In the Name of the Father: unholy row over Seoul church inheritance
One of the world's largest presbyterian churches has been engulfed by an unholy row after its pastor sought to pass the super-rich South Korean institution into the control of his son.
Religion remains a powerful social force in the South, and the country's biggest spiritual organisations are wealthy and influential.
More than a dozen Seoul megachurches boast luxurious, sprawling buildings, congregations in the tens of thousands, and millions of dollars in annual revenues from worshippers -- some donate as much as 10 percent of their income -- and commercial activities.
Their leaders enjoy status and perks, lucrative posts at church-affiliated foundations, and political heft.
And the biggest of all the presbyterian churches is Myungsung.
Founded by pastor Kim Sam-whan 40 years ago in a then-marginal neighbourhood in the east of the capital, it now has a large main building with dark twin spires reaching up to the heavens, and 100,000 members.
It operates an evangelical television channel, two hospitals in South Korea and a medical centre in Ethiopia, two schools and a kindergarten, a six-storey conference and wedding venue, and welfare and educational facilities across the country.
But when Kim, 73, sought to pass that worldly empire on to his 45-year-old son Kim Ha-na with his ascension to chief pastor, it set off fire and brimstone.
- Lost Seoul -
Protestantism is South Korea's largest faith, accounting for some 22 percent of the population, followed by Buddhism with 21 percent and Catholicism with seven percent, according to a 2014 survey. About half of the population are non-believers.
The first South Korean megachurch to be inherited by its founder's son was the Chunghyun Presbyterian Church in 1997, and several more followed suit in subsequent years, triggering mounting public criticism.
Comparisons were drawn with the generational successions at the chaebols, the family-controlled conglomerates that dominate the South Korean economy.
In the end the umbrella Presbyterian Church of Korea (PCK) amended its constitution to ban such hereditary successions in 2013.
Critics of the Myungsung move took the Kims to a church court, but it ruled 8-7 in their favour, finding that as the father had officially retired two years earlier, it was not a direct succession and therefore legitimate.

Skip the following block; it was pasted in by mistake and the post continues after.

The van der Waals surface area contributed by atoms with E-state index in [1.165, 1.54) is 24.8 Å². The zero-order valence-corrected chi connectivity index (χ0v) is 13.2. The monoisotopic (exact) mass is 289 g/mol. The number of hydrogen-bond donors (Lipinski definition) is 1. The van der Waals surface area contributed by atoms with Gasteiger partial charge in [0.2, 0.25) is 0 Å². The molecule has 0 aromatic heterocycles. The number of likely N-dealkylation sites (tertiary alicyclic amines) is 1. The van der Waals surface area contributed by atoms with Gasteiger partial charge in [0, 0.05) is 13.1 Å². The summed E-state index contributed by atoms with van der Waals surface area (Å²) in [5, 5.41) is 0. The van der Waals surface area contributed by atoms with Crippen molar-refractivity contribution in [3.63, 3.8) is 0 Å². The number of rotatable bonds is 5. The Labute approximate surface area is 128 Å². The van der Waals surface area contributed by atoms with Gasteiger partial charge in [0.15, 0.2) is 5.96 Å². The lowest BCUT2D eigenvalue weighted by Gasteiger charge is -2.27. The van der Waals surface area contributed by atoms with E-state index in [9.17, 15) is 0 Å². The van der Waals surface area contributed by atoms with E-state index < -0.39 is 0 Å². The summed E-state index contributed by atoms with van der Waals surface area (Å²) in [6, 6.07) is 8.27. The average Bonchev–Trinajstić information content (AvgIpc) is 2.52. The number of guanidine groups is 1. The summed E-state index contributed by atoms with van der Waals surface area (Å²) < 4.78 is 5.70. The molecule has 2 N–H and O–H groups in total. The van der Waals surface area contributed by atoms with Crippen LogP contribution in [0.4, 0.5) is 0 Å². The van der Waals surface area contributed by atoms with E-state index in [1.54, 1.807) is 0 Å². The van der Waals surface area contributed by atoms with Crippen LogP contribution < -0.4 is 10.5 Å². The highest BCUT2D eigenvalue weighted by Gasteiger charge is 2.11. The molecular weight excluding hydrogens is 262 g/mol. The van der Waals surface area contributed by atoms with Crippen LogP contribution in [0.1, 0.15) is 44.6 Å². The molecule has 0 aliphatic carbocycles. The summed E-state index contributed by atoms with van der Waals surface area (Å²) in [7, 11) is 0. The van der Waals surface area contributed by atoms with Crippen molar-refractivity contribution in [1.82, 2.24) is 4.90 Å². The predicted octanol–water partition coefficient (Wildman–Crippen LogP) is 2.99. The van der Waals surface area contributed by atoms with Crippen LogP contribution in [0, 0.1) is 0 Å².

The move has echoes of how Vladimir Putin served two terms as Russian prime minister before returning to the country's presidency, avoiding restrictions on term limits.
But the decision only fuelled the dispute, with 900 pastors holding a protest meeting, theology students boycotting classes, and news portals flooded with critical comments.
"He considers the church his own asset and he is unable to hand it over to anyone but his own son," read one.
The Kims were trying to "privatise" a church, Kim Ji-chul of Somang, another megachurch, told the protest, calling on them both to resign.
"A pastor is needed for a church but a church is not needed for a pastor," he said. "If this principle is reversed, the church will be corrupted."
- The devil inside -
In response, a PCK general meeting overturned the church court ruling, sacked all 15 judges involved, and decided to review the case from scratch.
Pastor Yu Kyung-jae at Andong Church expects a new PCK court to rule the Myungsung transfer invalid, but said there was "little possibility" the church would cancel the succession, leaving the situation deadlocked.
The elder Kim, Yu said, "does not want to lose his grip on the church and give up influence and material gains".
"We will continue seeing discord and friction around megachurches in this country which have been focusing on material expansion," he predicted.
"You cannot serve both God and Mammon."
Myungsung insists that the son's appointment was appropriate.
"The appointment was made in the most democratic and legitimate manner... and most congregants approved," spokesman Kim Jae-hoon told AFP.
And the founder remains defiant.
"This is not like bequeathing a business but passing on a burden of sacrifice and pain," Kim Sam-whan told followers at a prayer session last week.
Adopting Biblical imagery, he accused his critics and opponents of "trying to kill us by possible means, to stone us to death".
"Devils are attacking us."
© 2018 AFP